College football’s major conferences date back to the 19th century and represent regional allegiances/rivalries that run deep. SEC fans haven’t thought much of PAC-12 teams since Alabama beat Washington in the 1926 Rose Bowl. The Big Ten has played host to the Ohio State-Michigan rivalry since 1918. Even separate from national competition, winning these conferences is an achievement every member school has on its goal sheet going into the season.
Winning a conference title is supposed to be an important stepping stone towards the College Football Playoff. That’s because the committee lists conference championships as a preference, but they also selected Ohio State over Big Ten-champion Penn State last year, so take that with a grain of salt.
Now bring your sodium-filled body with me as I preview the favorites for all five power conferences.
The SEC is probably the best conference in college football but also the least balanced. The West division has won the Conference Championship game every year since Tim Tebow was a collegiate athlete, which if you lost track, was nine years ago. There’s a couple reasons for this, most of them related to Will Muschamp and the hiring of Nick Saban’s assistants. If you haven’t figured it out, it means whoever wins the West will probably win the conference, and that will likely be Alabama. LSU’s not to be ignored, though, in the first full year of Ed Orgeron’s tenure without “interim” on his business card.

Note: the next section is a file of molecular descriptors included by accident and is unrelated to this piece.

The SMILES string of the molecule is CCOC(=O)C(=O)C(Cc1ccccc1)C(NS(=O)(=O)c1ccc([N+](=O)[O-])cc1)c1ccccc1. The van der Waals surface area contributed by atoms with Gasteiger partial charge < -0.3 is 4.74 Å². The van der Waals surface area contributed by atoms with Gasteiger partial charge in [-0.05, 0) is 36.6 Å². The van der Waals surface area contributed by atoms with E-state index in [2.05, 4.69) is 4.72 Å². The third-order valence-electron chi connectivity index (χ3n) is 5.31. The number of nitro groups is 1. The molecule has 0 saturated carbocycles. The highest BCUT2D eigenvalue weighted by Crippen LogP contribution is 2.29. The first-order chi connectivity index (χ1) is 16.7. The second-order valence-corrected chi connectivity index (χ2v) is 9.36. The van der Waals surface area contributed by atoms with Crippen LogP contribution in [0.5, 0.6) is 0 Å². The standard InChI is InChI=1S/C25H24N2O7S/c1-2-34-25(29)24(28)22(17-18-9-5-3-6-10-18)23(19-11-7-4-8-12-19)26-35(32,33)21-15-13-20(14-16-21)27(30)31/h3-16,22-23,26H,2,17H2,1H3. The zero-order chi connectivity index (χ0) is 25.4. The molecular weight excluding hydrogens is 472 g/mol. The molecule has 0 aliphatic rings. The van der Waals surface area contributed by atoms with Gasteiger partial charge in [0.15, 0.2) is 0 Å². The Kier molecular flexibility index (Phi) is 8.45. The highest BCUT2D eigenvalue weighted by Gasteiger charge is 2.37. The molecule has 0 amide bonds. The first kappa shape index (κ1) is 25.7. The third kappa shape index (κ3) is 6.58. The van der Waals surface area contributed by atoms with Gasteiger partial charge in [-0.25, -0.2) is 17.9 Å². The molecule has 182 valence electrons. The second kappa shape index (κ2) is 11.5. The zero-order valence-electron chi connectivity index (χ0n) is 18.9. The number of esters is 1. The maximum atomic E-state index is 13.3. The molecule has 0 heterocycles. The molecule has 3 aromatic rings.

Any team from the West division: 1/3
Any team from the East division: 3/1
The ACC is where things really get interesting. Three teams are set to compete for the national title. They’re all in the Atlantic division and scheduled to play each other in the regular season. The three-way fight for Atlantic supremacy will have serious title implications and it’s not entirely clear who has the advantage.
Florida State has one of the best defenses in the nation and an exciting offense led by sleeper Heisman pick Deondre Francois. Louisville has a mostly competent defense and a stunning offense led by reigning Heisman-winner Lamar Jackson. Clemson has the national title and some big shoes to fill. I’m listing FSU as the favorite because with defense comes consistency and with this roster comes great defense.